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Swimmer’s Itch

Swimmer's Itch is caused by microscopic larvae that dig into the skin when they come into contact with it. Although humans are not suitable hosts, the microscopic larvae can burrow into the swimmer’s skin and may cause an allergic reaction and rash. The resulting acne-like rash is very itchy and can cover the entire body. The rash generally lasts from one week to ten days, and there are no long-term effects. Swimmer’s itch can occur in freshwater and saltwater.

Seabather's Eruption

Seabather's Eruption normally follows the lines of a swimmer's bathing suit and is caused by anemone and jellyfish larvae that are extremely small. These organisms will get caught in a swimmer’s bathing suit and sting causing the rash. A stinging sensation or itchiness from their stings can begin almost immediately after leaving the water. Unfortunately, itching can last up to fourteen days. Like swimmer's itch, there are no long-term effects. Seabather’s Eruption is most commonly encountered after swimming in saltwater.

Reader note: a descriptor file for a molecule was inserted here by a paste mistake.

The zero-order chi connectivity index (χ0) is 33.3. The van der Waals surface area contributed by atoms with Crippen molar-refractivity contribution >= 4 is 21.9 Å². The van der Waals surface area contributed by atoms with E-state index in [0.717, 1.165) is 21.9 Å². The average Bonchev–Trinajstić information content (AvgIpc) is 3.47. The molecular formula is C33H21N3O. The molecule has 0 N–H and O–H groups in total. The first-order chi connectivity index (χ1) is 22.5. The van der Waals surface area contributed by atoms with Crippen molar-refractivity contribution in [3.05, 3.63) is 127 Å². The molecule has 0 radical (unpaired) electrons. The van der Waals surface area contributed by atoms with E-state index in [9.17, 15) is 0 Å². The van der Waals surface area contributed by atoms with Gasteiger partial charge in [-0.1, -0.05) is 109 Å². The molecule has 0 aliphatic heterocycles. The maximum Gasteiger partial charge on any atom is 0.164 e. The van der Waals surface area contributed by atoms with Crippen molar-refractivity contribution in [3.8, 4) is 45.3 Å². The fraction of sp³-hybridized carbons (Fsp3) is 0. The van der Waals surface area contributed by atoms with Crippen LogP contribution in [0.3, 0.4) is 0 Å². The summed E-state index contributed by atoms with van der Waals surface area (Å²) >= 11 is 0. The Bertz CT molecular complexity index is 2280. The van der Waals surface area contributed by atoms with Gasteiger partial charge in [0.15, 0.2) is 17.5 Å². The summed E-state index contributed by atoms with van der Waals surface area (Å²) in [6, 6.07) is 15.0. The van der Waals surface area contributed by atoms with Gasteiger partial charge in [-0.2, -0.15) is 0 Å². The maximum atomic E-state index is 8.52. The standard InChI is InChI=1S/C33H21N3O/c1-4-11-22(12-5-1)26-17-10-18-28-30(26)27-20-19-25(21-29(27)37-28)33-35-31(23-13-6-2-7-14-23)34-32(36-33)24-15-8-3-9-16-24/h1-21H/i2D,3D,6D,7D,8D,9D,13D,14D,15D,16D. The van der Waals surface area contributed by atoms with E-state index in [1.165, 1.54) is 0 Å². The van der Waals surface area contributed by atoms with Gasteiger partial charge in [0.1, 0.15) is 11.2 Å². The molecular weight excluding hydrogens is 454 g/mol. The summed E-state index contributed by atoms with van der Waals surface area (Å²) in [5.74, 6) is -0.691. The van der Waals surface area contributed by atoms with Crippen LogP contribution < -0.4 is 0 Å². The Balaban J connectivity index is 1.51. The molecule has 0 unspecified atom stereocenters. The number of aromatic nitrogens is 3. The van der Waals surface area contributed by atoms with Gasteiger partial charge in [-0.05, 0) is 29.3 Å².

•  Wash out your swimsuit or any other clothing worn in the water with soap and freshwater (not seawater).

•  Apply over the counter (OTC) anti-itch creams such as hydrocortisone to affected areas to avoid scratching, which could cause scarring.

•  Take OTC anti-allergy medicines (antihistamines), such as diphenhydramine (Benadryl®), to relieve symptoms.

Call NC Poison Control at 1-800-222-1222 or chat from this site for questions or for further treatment advice.

Last Updated on 12/29/2023